Della Woods

From Wikipedia, the free encyclopedia
Jump to navigation Jump to search

Della Woods (born 1940) is an AA/FC, NHRA professional dragster driver. She was the first female driver in the five-second bracket in the funny car class, and the first female driver to go to the semifinals at an NHRA national event.[1] She held the latter record for almost 22 years.[2]

Early racing career[edit]

Della Woods and her brother Bernie Woods were from Lake Orion, Michigan.[3] They campaigned match races during the 1960s and early 1970s, with Bernie as crew chief and Della as driver.[4] Woods qualified for an NHRA AA/FC license in 1968 signed by Rodger Lindamood, Don Garlits and Don Kohler, only to have the association revoke the license, saying it was too dangerous for a woman to run in that class. Losing the license caused the brother-sister team to lose several match racing engagements, provoking Woods to call the NHRA and inform them that if they took her license they would have to take the all female drivers' licenses as well.[5]

Career restart[edit]

Della and Bernie were forced to quit due to finances in 1972. Della married De Nichols in 1976. In 1982 Della Woods and De Nichols bought the famed Fighting Irish car, the only non-Mopar car she drove, from Dick Rosberg and his partners Novak and McDaniel.[6] Della licensed in Atlanta then started entering national events.[7] They finished 20th in the final standings after qualifying at only eight NHRA events.[1] In 1986 she was in a serious crash at Firebird Raceway in Phoenix, Arizona.[1]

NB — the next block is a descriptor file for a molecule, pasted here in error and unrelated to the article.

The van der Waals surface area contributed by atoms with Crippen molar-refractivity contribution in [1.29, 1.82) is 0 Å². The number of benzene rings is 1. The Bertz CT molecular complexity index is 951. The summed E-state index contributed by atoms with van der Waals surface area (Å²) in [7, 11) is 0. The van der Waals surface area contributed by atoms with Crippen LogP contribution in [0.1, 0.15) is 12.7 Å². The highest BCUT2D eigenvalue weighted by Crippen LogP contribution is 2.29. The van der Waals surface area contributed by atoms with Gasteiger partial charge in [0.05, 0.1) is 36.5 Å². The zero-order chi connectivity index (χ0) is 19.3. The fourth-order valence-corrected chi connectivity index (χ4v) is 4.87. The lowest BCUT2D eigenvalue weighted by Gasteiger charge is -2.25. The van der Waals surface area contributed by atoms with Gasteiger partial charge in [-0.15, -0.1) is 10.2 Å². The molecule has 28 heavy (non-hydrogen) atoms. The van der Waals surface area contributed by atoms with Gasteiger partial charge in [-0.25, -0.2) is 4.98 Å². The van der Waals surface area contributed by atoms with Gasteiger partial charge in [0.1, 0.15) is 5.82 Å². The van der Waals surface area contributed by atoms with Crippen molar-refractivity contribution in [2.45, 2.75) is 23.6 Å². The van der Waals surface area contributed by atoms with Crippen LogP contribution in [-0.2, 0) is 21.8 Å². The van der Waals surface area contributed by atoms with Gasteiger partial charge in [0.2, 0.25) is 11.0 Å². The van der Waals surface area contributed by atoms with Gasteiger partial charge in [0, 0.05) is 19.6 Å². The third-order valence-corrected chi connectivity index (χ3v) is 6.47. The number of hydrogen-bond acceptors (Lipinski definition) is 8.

In 1996 the couple purchased the first 4-second car from Chuck Etchells.[1] They tested at Milan Dragway then had to trailer the car due to other commitments.


Della Woods was inducted into the Michigan Motor Sports Hall of Fame in 1999,[1] and the East Coast Drag Times Hall of Fame in 2015.[8] In 2016, she was inducted into the Mopar Hall of Fame.[9]


  1. ^ a b c d e Della Woods, Michigan Motor Sports Hall of Fame.
  2. ^ Phil Burgess, "Fast Females" National Dragster (April 18, 2014).
  3. ^ Robert C. Post, High Performance: The Culture and Technology of Drag Racing, 1950-2000 (JHU Press 2001): 265. ISBN 9780801866647
  4. ^ "Men Don't Like Women Drag Pilots But Della Woods Continues to Race" Colorado Springs Gazette-Telegraph (April 19, 1970): 46. via Newspapers.comopen access publication – free to read
  5. ^ Meg Peters, "Della Woods on Life, Love, and her Real Passion" The Citizen (August 12, 2015).
  6. ^ Danny White. "80s Funny Cars". Retrieved 2008-02-06.
  7. ^ Danny White, "Funny Girls" National Dragster (January 26, 2007): 30-31.
  8. ^ Jim Hill, "Della Woods: This Funny Honey Never Lost Her Groove!" East Coast Drag Times (December 29, 2015).
  9. ^ Della Woods, Mopar Hall of Fame inductees.